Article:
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Audio book review


            Charles C. Alexander’s Ty Cobb is an illuminating review of the legendary early Twentieth Century baseball superstar.  This audio book, read by Walter Zimmerman, is written more like historical biography than a baseball book

            Alexander dispels many long-held Cobb myths.  Cobb was mean and nasty, but not nearly the ogre of legend.  In fact, Cobb was a devout Christian (Baptist), very well spoken, a man who cared about his public image, and engaged himself in many acts of on and off-field kindness.  Caricatured as a savage racist by revisionist history, Cobb actually was kindly in his relations with the many black people he grew up with in Georgia, some of whom worked for his family.  He had no patience for blacks he considered uppity.  He was not Branch Rickey, but he was not the Grand Dragon of the K.K.K., either.  Miserly?  Sometimes, but without fanfare he took care of players who had hit the skids.  A spikes-sharpened demon?  You bet, but Ty also shook hands with his combatants after the dust settled, and performed various acts of dovish peacemaking for the benefit of hostile fans.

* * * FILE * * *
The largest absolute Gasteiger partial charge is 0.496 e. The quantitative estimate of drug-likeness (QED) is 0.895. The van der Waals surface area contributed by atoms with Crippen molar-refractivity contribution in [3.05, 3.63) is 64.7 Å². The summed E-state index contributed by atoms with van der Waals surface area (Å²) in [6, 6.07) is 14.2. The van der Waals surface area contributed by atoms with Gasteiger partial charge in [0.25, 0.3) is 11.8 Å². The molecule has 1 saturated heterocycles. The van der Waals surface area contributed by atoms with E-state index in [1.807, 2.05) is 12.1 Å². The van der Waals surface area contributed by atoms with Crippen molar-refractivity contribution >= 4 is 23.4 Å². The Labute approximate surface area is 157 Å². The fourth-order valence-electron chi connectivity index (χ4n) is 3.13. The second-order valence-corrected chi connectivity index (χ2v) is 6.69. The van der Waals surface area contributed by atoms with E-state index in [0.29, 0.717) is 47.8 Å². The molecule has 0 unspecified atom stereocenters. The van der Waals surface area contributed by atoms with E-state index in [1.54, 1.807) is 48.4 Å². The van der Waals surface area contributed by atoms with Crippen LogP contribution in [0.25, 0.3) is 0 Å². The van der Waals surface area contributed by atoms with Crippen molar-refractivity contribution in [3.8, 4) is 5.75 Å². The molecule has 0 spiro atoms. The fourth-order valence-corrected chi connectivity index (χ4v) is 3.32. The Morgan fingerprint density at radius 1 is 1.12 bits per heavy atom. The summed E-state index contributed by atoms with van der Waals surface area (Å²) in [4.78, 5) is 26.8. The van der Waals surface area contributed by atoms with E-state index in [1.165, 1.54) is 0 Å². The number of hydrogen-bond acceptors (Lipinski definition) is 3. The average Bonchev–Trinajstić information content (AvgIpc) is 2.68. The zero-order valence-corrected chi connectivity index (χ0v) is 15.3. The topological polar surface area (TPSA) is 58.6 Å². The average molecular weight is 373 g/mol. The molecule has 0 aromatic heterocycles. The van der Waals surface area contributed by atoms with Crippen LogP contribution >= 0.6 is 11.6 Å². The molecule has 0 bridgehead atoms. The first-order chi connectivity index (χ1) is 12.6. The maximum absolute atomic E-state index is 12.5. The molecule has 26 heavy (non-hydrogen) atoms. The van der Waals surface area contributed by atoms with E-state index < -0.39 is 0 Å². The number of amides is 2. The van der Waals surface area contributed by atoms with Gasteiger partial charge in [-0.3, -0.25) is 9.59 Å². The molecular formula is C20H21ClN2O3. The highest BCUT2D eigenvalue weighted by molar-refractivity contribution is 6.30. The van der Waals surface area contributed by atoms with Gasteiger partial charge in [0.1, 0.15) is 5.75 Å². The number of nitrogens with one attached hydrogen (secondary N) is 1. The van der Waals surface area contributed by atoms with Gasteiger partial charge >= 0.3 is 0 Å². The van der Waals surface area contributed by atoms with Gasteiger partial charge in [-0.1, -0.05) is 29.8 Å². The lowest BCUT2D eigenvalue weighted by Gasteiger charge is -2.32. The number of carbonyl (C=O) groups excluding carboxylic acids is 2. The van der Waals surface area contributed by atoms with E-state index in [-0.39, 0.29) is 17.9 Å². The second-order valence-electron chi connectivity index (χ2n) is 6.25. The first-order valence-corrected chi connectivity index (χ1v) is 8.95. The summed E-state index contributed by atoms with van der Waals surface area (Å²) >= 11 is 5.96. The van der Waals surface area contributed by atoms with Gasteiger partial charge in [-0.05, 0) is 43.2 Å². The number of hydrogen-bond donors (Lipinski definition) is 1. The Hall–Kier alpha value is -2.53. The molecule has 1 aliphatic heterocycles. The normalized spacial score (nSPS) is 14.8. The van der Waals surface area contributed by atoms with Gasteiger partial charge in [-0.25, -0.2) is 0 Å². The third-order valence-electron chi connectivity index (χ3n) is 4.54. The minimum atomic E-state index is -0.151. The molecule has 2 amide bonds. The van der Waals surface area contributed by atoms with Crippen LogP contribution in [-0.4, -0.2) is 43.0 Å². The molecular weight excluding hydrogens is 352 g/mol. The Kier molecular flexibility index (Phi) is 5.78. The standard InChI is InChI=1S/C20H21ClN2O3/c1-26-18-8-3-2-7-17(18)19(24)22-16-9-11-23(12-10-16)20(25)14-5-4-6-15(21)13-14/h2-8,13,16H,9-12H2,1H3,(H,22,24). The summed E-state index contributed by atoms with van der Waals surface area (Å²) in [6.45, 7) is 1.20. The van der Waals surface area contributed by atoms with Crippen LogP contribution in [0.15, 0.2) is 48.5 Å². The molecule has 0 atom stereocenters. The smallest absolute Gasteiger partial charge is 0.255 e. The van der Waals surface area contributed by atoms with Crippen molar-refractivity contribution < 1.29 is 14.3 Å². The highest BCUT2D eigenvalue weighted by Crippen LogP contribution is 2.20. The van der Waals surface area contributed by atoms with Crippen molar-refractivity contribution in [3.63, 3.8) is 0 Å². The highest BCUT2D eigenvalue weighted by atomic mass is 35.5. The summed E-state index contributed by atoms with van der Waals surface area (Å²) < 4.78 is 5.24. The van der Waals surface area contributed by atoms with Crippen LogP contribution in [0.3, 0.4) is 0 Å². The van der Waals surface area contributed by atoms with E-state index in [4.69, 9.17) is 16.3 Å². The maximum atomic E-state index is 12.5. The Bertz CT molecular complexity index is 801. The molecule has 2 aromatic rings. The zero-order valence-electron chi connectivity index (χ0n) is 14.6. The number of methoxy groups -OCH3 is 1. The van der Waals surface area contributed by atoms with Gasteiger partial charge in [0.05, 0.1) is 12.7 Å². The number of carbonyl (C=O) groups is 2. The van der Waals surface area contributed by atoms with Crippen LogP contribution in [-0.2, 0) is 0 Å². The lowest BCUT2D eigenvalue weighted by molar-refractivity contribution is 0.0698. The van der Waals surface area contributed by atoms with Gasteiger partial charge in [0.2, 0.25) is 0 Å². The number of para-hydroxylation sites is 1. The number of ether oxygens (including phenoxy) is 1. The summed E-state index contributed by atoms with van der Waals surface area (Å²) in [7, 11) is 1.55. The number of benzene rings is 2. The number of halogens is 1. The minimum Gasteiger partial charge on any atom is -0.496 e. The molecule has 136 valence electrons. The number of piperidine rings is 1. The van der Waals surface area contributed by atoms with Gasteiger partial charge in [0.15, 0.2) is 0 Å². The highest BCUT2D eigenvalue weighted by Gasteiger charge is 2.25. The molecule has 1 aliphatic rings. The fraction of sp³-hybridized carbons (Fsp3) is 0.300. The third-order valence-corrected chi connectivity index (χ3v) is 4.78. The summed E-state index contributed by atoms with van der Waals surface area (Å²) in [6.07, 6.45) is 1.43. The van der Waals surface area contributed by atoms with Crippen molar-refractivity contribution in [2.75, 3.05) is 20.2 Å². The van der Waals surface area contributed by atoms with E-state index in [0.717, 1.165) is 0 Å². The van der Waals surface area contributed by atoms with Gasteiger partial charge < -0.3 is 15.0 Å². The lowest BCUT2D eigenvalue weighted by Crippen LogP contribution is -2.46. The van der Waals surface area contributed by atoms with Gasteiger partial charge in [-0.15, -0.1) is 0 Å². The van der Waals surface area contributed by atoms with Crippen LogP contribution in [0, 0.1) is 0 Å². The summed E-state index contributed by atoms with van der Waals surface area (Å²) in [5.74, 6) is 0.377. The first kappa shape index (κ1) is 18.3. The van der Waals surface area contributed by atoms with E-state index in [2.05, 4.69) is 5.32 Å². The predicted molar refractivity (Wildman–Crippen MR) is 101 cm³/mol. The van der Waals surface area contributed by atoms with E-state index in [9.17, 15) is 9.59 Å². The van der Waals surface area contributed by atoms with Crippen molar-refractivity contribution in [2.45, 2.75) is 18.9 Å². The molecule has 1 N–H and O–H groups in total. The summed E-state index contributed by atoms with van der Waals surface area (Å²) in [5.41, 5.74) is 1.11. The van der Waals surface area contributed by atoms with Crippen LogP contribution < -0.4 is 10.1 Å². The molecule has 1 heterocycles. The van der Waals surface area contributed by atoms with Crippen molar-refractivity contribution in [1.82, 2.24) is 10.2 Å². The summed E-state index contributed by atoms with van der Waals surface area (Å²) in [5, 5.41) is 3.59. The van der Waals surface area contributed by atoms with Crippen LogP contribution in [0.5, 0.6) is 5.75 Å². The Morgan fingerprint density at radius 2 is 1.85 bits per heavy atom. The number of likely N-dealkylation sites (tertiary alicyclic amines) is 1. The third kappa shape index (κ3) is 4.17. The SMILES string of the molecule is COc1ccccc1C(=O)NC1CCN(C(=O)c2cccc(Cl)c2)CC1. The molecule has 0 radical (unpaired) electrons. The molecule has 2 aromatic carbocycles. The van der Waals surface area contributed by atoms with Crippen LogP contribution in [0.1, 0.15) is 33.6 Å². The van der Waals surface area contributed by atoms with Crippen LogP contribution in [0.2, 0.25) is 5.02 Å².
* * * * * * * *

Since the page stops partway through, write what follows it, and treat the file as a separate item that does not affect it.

Alexander is not a psychiatrist, but it is obvious that the fact that Cobb’s mother killed his father in what may not have been an accident, during an incident that occurred because Mr. Cobb suspected Mrs. Cobb of having an affair, shaped Ty’s combative nature.  What has been lost over the years is that Cobb became friendly with Babe Ruth (common legend holding that he always hated him).  Cobb was a shrewd millionaire investor who never needed to work after baseball, therefore separating himself from regular contact with people while living in huge mansions that were too big for him, after his wife left.  Most telling is the relationship Cobb had with his two male children.  He raised them strictly, and because of baseball travel left much of the child rearing to his wife.  When he retired, they were grown up and on their own, and Cobb had genuine regrets for “missing” their childhood’s.  He wished he had been a doctor, so he could have been home for his kids, and when one of his sons went into medicine, Cobb lamented that if he, too, were a doctor they would have something in common.  With all that baggage in tow, Cobb had to endure the premature deaths of both of the boys from untimely illnesses, living the last 20-odd bitter years of his life blaming himself. 

            Cobb may have been hard to live with, but this book empathetically explains some of the demons that drove the man into becoming a brilliant stock manipulator, a taskmaster father, an unfeeling husband, a reviled teammate, a hated opponent, and in the opinion of those who saw him, perhaps the greatest baseball player who ever lived!